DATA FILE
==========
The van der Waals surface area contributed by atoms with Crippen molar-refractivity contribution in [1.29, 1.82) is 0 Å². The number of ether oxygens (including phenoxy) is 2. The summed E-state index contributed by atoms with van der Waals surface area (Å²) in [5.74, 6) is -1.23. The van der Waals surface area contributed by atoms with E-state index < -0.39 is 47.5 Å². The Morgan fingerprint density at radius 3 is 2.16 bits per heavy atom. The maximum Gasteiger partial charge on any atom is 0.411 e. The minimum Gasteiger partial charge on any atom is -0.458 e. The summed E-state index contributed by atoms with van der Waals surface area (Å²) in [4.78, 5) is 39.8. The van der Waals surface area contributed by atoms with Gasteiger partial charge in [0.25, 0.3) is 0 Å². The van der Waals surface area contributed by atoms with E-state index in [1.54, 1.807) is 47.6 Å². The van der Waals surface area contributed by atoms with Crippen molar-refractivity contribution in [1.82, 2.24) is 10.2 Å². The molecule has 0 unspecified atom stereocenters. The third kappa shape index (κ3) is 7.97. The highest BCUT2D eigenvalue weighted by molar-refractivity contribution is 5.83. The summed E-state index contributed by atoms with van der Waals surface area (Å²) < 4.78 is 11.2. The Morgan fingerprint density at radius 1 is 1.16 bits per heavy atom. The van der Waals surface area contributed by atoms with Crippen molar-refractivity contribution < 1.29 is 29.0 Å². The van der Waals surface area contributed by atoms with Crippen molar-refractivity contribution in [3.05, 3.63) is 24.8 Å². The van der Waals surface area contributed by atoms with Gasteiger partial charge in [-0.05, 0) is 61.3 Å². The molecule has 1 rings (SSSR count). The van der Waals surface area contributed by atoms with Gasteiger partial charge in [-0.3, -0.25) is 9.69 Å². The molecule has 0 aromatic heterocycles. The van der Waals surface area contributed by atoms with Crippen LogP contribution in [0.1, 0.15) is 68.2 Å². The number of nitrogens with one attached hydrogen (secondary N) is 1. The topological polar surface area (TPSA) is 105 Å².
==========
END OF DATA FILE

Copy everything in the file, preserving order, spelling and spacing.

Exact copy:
The van der Waals surface area contributed by atoms with Crippen molar-refractivity contribution in [1.29, 1.82) is 0 Å². The number of ether oxygens (including phenoxy) is 2. The summed E-state index contributed by atoms with van der Waals surface area (Å²) in [5.74, 6) is -1.23. The van der Waals surface area contributed by atoms with E-state index < -0.39 is 47.5 Å². The Morgan fingerprint density at radius 3 is 2.16 bits per heavy atom. The maximum Gasteiger partial charge on any atom is 0.411 e. The minimum Gasteiger partial charge on any atom is -0.458 e. The summed E-state index contributed by atoms with van der Waals surface area (Å²) in [4.78, 5) is 39.8. The van der Waals surface area contributed by atoms with Gasteiger partial charge in [0.25, 0.3) is 0 Å². The van der Waals surface area contributed by atoms with E-state index in [1.54, 1.807) is 47.6 Å². The van der Waals surface area contributed by atoms with Crippen molar-refractivity contribution in [1.82, 2.24) is 10.2 Å². The molecule has 0 unspecified atom stereocenters. The third kappa shape index (κ3) is 7.97. The highest BCUT2D eigenvalue weighted by molar-refractivity contribution is 5.83. The summed E-state index contributed by atoms with van der Waals surface area (Å²) < 4.78 is 11.2. The Morgan fingerprint density at radius 1 is 1.16 bits per heavy atom. The van der Waals surface area contributed by atoms with Crippen molar-refractivity contribution < 1.29 is 29.0 Å². The van der Waals surface area contributed by atoms with Crippen molar-refractivity contribution in [3.05, 3.63) is 24.8 Å². The van der Waals surface area contributed by atoms with Gasteiger partial charge in [-0.05, 0) is 61.3 Å². The molecule has 1 rings (SSSR count). The van der Waals surface area contributed by atoms with Gasteiger partial charge in [-0.3, -0.25) is 9.69 Å². The molecule has 0 aromatic heterocycles. The van der Waals surface area contributed by atoms with Crippen LogP contribution in [0.1, 0.15) is 68.2 Å². The number of nitrogens with one attached hydrogen (secondary N) is 1. The topological polar surface area (TPSA) is 105 Å².